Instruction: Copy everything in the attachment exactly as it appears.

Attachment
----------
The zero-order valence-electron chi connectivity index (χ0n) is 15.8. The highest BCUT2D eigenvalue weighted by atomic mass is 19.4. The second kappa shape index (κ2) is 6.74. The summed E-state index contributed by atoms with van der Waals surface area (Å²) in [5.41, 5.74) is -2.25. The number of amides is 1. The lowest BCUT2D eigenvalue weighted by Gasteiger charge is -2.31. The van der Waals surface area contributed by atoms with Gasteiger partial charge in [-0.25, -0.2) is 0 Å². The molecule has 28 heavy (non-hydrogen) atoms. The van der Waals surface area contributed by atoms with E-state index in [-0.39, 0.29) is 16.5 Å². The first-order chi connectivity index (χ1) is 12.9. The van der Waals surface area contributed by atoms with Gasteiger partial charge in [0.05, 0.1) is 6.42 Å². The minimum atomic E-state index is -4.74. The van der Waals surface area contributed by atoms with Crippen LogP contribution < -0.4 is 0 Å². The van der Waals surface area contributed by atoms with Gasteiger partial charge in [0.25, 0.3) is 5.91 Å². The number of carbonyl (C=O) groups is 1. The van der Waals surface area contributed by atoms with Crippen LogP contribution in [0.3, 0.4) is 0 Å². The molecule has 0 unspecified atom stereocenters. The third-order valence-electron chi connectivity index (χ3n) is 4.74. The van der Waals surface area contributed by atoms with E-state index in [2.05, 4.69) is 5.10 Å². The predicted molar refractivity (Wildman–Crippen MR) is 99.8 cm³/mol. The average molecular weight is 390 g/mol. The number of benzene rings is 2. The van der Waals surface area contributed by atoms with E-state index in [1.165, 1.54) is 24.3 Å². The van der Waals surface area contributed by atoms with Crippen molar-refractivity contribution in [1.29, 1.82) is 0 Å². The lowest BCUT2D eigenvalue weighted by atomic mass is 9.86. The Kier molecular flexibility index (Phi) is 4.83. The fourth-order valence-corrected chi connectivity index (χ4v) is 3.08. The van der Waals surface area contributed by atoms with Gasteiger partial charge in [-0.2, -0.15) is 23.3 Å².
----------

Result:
The zero-order valence-electron chi connectivity index (χ0n) is 15.8. The highest BCUT2D eigenvalue weighted by atomic mass is 19.4. The second kappa shape index (κ2) is 6.74. The summed E-state index contributed by atoms with van der Waals surface area (Å²) in [5.41, 5.74) is -2.25. The number of amides is 1. The lowest BCUT2D eigenvalue weighted by Gasteiger charge is -2.31. The van der Waals surface area contributed by atoms with Gasteiger partial charge in [-0.25, -0.2) is 0 Å². The molecule has 28 heavy (non-hydrogen) atoms. The van der Waals surface area contributed by atoms with E-state index in [-0.39, 0.29) is 16.5 Å². The first-order chi connectivity index (χ1) is 12.9. The van der Waals surface area contributed by atoms with Gasteiger partial charge in [0.05, 0.1) is 6.42 Å². The minimum atomic E-state index is -4.74. The van der Waals surface area contributed by atoms with Crippen LogP contribution < -0.4 is 0 Å². The van der Waals surface area contributed by atoms with Gasteiger partial charge in [0.25, 0.3) is 5.91 Å². The number of carbonyl (C=O) groups is 1. The van der Waals surface area contributed by atoms with Crippen LogP contribution in [0.3, 0.4) is 0 Å². The molecule has 0 unspecified atom stereocenters. The third-order valence-electron chi connectivity index (χ3n) is 4.74. The van der Waals surface area contributed by atoms with E-state index in [2.05, 4.69) is 5.10 Å². The predicted molar refractivity (Wildman–Crippen MR) is 99.8 cm³/mol. The average molecular weight is 390 g/mol. The number of benzene rings is 2. The van der Waals surface area contributed by atoms with E-state index in [1.165, 1.54) is 24.3 Å². The van der Waals surface area contributed by atoms with Crippen molar-refractivity contribution in [1.29, 1.82) is 0 Å². The lowest BCUT2D eigenvalue weighted by atomic mass is 9.86. The Kier molecular flexibility index (Phi) is 4.83. The fourth-order valence-corrected chi connectivity index (χ4v) is 3.08. The van der Waals surface area contributed by atoms with Gasteiger partial charge in [-0.2, -0.15) is 23.3 Å².